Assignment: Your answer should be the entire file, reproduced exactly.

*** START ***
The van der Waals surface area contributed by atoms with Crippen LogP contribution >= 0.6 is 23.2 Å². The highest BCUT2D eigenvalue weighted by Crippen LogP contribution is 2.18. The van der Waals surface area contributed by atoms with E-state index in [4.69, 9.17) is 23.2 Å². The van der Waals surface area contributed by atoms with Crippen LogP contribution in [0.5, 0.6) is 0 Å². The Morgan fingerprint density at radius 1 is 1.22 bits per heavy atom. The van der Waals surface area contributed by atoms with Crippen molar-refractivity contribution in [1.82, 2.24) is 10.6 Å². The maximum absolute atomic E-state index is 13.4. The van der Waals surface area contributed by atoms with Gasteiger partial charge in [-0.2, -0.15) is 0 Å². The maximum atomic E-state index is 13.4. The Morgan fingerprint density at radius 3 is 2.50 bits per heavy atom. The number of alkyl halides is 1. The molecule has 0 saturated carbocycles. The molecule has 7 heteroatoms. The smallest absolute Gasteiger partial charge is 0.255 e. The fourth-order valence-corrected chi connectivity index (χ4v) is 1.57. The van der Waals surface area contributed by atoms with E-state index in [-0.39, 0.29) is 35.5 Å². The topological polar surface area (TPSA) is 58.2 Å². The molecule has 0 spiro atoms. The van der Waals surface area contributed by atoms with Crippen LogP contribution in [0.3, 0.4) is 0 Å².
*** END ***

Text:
The van der Waals surface area contributed by atoms with Crippen LogP contribution >= 0.6 is 23.2 Å². The highest BCUT2D eigenvalue weighted by Crippen LogP contribution is 2.18. The van der Waals surface area contributed by atoms with E-state index in [4.69, 9.17) is 23.2 Å². The van der Waals surface area contributed by atoms with Crippen LogP contribution in [0.5, 0.6) is 0 Å². The Morgan fingerprint density at radius 1 is 1.22 bits per heavy atom. The van der Waals surface area contributed by atoms with Crippen molar-refractivity contribution in [1.82, 2.24) is 10.6 Å². The maximum absolute atomic E-state index is 13.4. The van der Waals surface area contributed by atoms with Gasteiger partial charge in [-0.2, -0.15) is 0 Å². The maximum atomic E-state index is 13.4. The Morgan fingerprint density at radius 3 is 2.50 bits per heavy atom. The number of alkyl halides is 1. The molecule has 0 saturated carbocycles. The molecule has 7 heteroatoms. The smallest absolute Gasteiger partial charge is 0.255 e. The fourth-order valence-corrected chi connectivity index (χ4v) is 1.57. The van der Waals surface area contributed by atoms with E-state index in [-0.39, 0.29) is 35.5 Å². The topological polar surface area (TPSA) is 58.2 Å². The molecule has 0 spiro atoms. The van der Waals surface area contributed by atoms with Crippen LogP contribution in [0.3, 0.4) is 0 Å².